Art by Roshan Houshmand

Of all the artists I know, Roshan Houshmand is the only one whose paintings are both in my house and in my office on campus.

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Artist’s Statement

As an Iranian/American painter who was raised in the Philippines and then Iran, with a Dutch-American mother and a Persian father, my roots are steeped in ancient patterns and textures.  My formal education in the arts however is absolutely Western, with a BA from Bennington College and a MA and MFA from Rosary Graduate School of Fine Arts in Florence, Italy.

My life’s journey has been based on making art for the past thirty years. It has been the only constant in my life for as long as I can remember.  My process feels ritualistic, and I am often guided by intuition, and a sensitivity to the formal relationships in paint.

The most recent series “Petrichor” incorporates Persian calligraphy, block prints, collage and painting. Petrichor refers to the distinctive aroma released when rain falls on dry land, activating certain compounds in the soil.  These paintings are about the present.  They were achieved with a spontaneity guided by process using mixed media.  The immediacy allows for a certain specificity and clarity that inthe past has been diffused through a more formal and analytical approach to image making.

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http://www.roshanhoushmand.com/

Class At The Planetarium–Poem by Miriam Sagan

The spring semester is about to start, and with it all the delight, confusion, and amusement that teaching brings. I came across this poem from a few years ago and wanted to share it.

***

Class at the Planetarium

Enjoys seeing “O’Ryans belt,”
Didn’t know there was a bear in the sky,
Thinks the moon landing
Was a conspiracy,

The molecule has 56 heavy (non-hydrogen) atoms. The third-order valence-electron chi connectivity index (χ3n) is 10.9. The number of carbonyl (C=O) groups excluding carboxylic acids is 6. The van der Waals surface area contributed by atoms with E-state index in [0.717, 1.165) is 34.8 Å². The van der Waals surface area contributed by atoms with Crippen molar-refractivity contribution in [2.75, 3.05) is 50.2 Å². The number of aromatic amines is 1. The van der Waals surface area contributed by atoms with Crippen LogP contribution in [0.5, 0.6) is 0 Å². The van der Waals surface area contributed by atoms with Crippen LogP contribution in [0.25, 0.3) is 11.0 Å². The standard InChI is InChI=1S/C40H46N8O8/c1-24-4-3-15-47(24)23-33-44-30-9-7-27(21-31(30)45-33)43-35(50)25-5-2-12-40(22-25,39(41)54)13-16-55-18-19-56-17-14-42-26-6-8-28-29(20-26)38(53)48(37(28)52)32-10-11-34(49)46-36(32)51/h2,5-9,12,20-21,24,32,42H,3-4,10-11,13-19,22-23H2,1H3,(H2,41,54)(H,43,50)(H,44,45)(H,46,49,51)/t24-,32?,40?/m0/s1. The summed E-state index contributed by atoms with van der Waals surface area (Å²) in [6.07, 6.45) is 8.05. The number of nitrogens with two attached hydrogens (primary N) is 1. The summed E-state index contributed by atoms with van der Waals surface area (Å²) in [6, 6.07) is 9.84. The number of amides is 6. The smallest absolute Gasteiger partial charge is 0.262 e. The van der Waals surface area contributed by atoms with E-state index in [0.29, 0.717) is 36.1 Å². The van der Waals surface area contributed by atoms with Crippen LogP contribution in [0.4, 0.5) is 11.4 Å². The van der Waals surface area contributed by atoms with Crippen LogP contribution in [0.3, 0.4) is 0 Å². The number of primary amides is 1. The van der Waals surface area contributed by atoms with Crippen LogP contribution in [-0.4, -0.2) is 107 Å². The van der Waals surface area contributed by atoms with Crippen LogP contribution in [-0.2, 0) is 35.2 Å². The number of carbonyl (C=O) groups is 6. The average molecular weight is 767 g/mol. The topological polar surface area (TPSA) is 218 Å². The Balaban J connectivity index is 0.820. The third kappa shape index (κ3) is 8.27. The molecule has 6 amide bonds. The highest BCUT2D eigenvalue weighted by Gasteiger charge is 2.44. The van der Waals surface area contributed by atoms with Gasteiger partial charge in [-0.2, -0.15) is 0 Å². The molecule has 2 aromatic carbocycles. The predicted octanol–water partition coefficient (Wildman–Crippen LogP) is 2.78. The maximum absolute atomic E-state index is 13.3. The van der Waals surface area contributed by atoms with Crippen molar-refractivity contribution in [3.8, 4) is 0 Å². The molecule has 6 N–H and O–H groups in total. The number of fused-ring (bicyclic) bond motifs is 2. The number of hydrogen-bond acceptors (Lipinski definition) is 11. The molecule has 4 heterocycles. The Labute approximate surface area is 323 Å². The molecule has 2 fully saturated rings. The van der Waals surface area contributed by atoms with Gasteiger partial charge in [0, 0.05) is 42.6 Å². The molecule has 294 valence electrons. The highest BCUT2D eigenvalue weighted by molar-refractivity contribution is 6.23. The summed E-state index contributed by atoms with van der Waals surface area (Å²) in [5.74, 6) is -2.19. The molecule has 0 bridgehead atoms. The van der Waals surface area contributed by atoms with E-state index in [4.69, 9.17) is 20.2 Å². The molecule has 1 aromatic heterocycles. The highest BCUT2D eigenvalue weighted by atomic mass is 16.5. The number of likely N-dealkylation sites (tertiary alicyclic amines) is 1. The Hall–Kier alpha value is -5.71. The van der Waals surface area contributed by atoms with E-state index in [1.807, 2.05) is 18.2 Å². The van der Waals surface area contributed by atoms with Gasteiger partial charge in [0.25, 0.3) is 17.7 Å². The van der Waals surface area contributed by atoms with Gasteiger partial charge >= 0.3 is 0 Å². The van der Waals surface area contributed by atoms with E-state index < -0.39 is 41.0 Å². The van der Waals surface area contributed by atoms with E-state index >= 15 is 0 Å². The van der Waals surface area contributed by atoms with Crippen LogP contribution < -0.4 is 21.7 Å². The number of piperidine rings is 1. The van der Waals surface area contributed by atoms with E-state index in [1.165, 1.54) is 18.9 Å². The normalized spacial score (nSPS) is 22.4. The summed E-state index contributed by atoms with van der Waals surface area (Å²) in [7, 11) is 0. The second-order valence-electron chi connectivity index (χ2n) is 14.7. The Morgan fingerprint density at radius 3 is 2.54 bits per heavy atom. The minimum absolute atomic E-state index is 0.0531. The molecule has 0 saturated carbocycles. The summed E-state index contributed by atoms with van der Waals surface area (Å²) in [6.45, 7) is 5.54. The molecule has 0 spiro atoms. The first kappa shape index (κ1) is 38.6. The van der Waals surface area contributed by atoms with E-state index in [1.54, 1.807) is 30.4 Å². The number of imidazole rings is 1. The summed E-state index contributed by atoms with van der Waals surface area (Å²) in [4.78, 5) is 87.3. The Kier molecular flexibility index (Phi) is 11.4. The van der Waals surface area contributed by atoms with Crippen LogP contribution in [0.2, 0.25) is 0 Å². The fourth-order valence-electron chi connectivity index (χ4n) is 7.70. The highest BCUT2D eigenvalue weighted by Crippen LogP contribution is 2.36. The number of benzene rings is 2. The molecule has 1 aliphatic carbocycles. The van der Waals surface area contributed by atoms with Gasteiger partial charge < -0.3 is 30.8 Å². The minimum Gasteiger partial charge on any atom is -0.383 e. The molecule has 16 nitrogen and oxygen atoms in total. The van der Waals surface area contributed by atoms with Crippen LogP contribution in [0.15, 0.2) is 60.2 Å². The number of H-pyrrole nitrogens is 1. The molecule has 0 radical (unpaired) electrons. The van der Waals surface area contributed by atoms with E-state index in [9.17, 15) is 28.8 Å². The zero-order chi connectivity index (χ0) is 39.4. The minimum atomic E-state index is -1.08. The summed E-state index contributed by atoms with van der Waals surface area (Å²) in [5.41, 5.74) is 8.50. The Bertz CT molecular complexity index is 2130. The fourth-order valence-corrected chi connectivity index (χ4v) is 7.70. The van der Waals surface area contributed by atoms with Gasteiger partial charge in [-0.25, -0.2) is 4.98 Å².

And thanks me because
They love astrology.

The physicist says
My face in the mirror
Is nanoseconds younger
Than my real face
Because of how
Light travels
(memory asks
how did I get so old?)

And then one student says:
Where there is a lot of space
There is a lot of time…

Poem by Imtiaz Dharker

I recently discovered this poet’s work, and wanted to share it with you. This work is from her website, see link below.

Prayer
 
 
The place is full of worshippers.

You can tell by the sandals
piled outside, the owners’ prints

worn into leather, rubber, plastic,

a picture clearer than their faces

put together, with some originality,

brows and eyes, the slant

of cheek to chin.

What prayer are they whispering?

Each one has left a mark,

the perfect pattern of a need,

sole and heel and toe

in dark, curved patches,

heels worn down,

thongs ragged, mended many times.

So many shuffling hopes,

pounded into print,
as clear
as the pages of holy books,

illuminated with the glint

of gold around the lettering.

What are they whispering?

Outside, in the sun,

such a quiet crowd

of shoes, thrown together

like a thousand prayers

washing against the walls of God.

***

Imtiaz Dharker is a poet, artist and documentary film-maker. Awarded the Queen’s Gold Medal for Poetry in 2014, recipient of the Cholmondley Award and a Fellow of the Royal Society of Literature, her collections include Purdah (Oxford University Press), Postcards from god, I speak for the devil and The terrorist at my table (all published by Penguin India and Bloodaxe Books UK), Leaving Fingerprints and Over the Moon (Bloodaxe Books UK).

To read more: http://www.imtiazdharker.com/
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100 Cups of Coffee

I started an enjoyable writing project last month, that I’m calling A HUNDRED CUPS OF COFFEE. It is somewhat inspired by Patti Smith’s M TRAIN–one of the most incredible books on the life of a writer that I’ve ever read. Her book is a window into consciousness. And also has a lot of coffee.

The project is as follows:
1. Go somewhere and
2. Drink a cup of coffee and
3. Write a short piece

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No strict timeline for the project–it isn’t daily or once a week, just in a timely fashion.
No set subject–although they are emerging.

It’s a bit scary–observation always is. There are a few worrisome things in my life, and yes, I’m forced to address them. I also wanted the pieces to be varied. The Tune-Up paean below is one section. So are the haiku about my father’s death.

Is anyone doing a similar project? Advice? Requests?

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Tune-Up Cafe of my Dreams